This paper evaluates the effect of the Rural Capacity Building Project, which aimed at promoting growth by strengthening the agricultural service systems in Ethiopia and by making them more responsive to smallholders' needs. The project intended to increase the outreach of agricultural extension services to help farmers become aware of and adopt economically viable and environmentally sustainable technologies and practices. The paper examines the impact of the Rural Capacity Building Project using panel data on 1,485 geographically dispersed households in project and control kebeles.
Library ResourceTraining Resources & ToolsPolicy Papers & BriefsDecember, 2012Uganda, Africa
Uganda's fast growth, which has averaged more than 7 percent during the past two decades, has helped reduce poverty the proportion of people living in poverty in the early 1990s has declined to less than half, from 56 percent to 24.5 percent by 2010. However, the reduction in poverty was uneven, and in some cases, poverty increased and inequality persists between and within regions. Partly driven by the uneven reduction in poverty, persistent inequality, and rising unemployment, Ugandan authorities have raised concern about the inclusiveness of Uganda's development.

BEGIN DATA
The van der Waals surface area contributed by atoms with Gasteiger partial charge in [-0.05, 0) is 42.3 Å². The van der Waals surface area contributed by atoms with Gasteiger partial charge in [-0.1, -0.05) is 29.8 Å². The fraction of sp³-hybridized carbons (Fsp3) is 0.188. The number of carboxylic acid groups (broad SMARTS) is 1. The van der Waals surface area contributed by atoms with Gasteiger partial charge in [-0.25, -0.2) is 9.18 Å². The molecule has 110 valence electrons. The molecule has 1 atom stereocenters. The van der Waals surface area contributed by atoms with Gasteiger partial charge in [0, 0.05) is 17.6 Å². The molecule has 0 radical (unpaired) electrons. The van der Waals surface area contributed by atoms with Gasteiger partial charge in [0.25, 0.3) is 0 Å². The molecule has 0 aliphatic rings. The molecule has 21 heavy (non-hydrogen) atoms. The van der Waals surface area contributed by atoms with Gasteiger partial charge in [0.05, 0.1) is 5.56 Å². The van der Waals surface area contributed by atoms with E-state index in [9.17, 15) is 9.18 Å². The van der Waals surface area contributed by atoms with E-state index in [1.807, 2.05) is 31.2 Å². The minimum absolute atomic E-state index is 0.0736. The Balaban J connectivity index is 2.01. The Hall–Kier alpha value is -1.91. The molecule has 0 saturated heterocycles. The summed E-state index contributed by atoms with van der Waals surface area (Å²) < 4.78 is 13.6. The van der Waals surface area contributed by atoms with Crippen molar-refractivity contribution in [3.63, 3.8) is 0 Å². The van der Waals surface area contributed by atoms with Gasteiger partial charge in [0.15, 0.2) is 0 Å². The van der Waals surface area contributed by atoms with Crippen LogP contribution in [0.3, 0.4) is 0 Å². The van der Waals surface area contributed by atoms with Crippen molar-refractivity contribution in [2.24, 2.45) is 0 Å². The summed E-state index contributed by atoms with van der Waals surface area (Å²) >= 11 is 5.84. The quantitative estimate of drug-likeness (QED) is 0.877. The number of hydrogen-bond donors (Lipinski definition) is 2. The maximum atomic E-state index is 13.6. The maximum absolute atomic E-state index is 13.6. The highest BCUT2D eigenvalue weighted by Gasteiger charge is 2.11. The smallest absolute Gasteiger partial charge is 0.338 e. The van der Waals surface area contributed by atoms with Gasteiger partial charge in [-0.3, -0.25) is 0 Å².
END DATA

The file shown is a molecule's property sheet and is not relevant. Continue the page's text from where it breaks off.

Library ResourceReports & ResearchPolicy Papers & BriefsJune, 2017Ethiopia, Africa
This paper proposes a new interpretation of the farm size-productivity relationship. Using two rounds of the Ethiopian Rural Household Survey, and drawing on earlier work on five countries in Sub-Saharan Africa, the paper shows that the relationship between farm size and productivity is neither monotonic nor univocal. Most previous studies that tested the inverse farm size-productivity relationship used ordinary least squares estimation, therefore reporting parameter estimates at the conditional mean of productivity.
Library ResourceReports & ResearchPolicy Papers & BriefsJuly, 2017Ethiopia, Africa
This paper revisits the decades-old puzzle of the inverse plot-size productivity relationship, which states that land productivity decreases as plot size increases. Existing empirical studies on the inverse plot-size productivity relationship define land productivity or yields as self-reported production divided by plot size. This paper considers an alternative approach to estimating yields based on crop cuts.
Library ResourceReports & ResearchPolicy Papers & BriefsDecember, 2011Kenya, Jordan, Bangladesh, Philippines, El Salvador, Egypt, China, Costa Rica
This global report examines the opportunity for special economic zones to promote women's economic empowerment and boost zone and enterprise competitiveness in developing countries. The research covers Bangladesh, China, Costa Rica, Egypt, El Salvador, Jordan, Kenya, and the Philippines. The study focuses on women's economic empowerment in the context of zones at three levels: (i) fair employment and working conditions for female employees; (ii) equal access to opportunities for professional advancement; and (iii) investment opportunities for female entrepreneurs.